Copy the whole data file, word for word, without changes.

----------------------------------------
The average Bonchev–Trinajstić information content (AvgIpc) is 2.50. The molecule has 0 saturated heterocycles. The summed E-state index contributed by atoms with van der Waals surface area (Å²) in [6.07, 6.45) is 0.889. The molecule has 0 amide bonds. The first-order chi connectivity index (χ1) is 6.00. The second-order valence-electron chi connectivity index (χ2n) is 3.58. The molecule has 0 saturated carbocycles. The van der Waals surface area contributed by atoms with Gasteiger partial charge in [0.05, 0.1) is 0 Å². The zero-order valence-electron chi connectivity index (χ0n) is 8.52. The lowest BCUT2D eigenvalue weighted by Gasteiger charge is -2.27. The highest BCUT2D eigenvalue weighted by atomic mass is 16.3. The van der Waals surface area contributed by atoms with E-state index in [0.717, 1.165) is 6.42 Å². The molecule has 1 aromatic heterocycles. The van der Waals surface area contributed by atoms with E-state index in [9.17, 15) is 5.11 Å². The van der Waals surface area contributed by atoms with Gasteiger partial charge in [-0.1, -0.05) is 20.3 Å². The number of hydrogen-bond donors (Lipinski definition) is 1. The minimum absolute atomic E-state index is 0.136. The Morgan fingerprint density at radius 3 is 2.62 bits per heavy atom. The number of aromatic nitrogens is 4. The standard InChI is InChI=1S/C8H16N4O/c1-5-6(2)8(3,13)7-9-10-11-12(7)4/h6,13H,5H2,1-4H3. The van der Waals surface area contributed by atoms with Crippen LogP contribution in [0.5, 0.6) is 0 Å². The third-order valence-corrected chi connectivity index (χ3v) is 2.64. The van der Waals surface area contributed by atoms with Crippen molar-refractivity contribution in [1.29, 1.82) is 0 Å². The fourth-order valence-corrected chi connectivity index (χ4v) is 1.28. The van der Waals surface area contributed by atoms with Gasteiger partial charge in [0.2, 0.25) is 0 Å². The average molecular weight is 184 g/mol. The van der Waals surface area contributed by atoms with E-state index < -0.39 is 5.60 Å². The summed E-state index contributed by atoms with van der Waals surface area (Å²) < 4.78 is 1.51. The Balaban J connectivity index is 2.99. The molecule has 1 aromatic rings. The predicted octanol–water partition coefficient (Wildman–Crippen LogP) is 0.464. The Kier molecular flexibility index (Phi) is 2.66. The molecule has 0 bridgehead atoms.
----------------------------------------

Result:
The average Bonchev–Trinajstić information content (AvgIpc) is 2.50. The molecule has 0 saturated heterocycles. The summed E-state index contributed by atoms with van der Waals surface area (Å²) in [6.07, 6.45) is 0.889. The molecule has 0 amide bonds. The first-order chi connectivity index (χ1) is 6.00. The second-order valence-electron chi connectivity index (χ2n) is 3.58. The molecule has 0 saturated carbocycles. The van der Waals surface area contributed by atoms with Gasteiger partial charge in [0.05, 0.1) is 0 Å². The zero-order valence-electron chi connectivity index (χ0n) is 8.52. The lowest BCUT2D eigenvalue weighted by Gasteiger charge is -2.27. The highest BCUT2D eigenvalue weighted by atomic mass is 16.3. The van der Waals surface area contributed by atoms with E-state index in [0.717, 1.165) is 6.42 Å². The molecule has 1 aromatic heterocycles. The van der Waals surface area contributed by atoms with E-state index in [9.17, 15) is 5.11 Å². The van der Waals surface area contributed by atoms with Gasteiger partial charge in [-0.1, -0.05) is 20.3 Å². The number of hydrogen-bond donors (Lipinski definition) is 1. The minimum absolute atomic E-state index is 0.136. The Morgan fingerprint density at radius 3 is 2.62 bits per heavy atom. The number of aromatic nitrogens is 4. The standard InChI is InChI=1S/C8H16N4O/c1-5-6(2)8(3,13)7-9-10-11-12(7)4/h6,13H,5H2,1-4H3. The van der Waals surface area contributed by atoms with Crippen LogP contribution in [0.5, 0.6) is 0 Å². The third-order valence-corrected chi connectivity index (χ3v) is 2.64. The van der Waals surface area contributed by atoms with Crippen molar-refractivity contribution in [1.29, 1.82) is 0 Å². The fourth-order valence-corrected chi connectivity index (χ4v) is 1.28. The van der Waals surface area contributed by atoms with Gasteiger partial charge in [0.2, 0.25) is 0 Å². The average molecular weight is 184 g/mol. The van der Waals surface area contributed by atoms with E-state index < -0.39 is 5.60 Å². The summed E-state index contributed by atoms with van der Waals surface area (Å²) < 4.78 is 1.51. The Balaban J connectivity index is 2.99. The molecule has 1 aromatic rings. The predicted octanol–water partition coefficient (Wildman–Crippen LogP) is 0.464. The Kier molecular flexibility index (Phi) is 2.66. The molecule has 0 bridgehead atoms.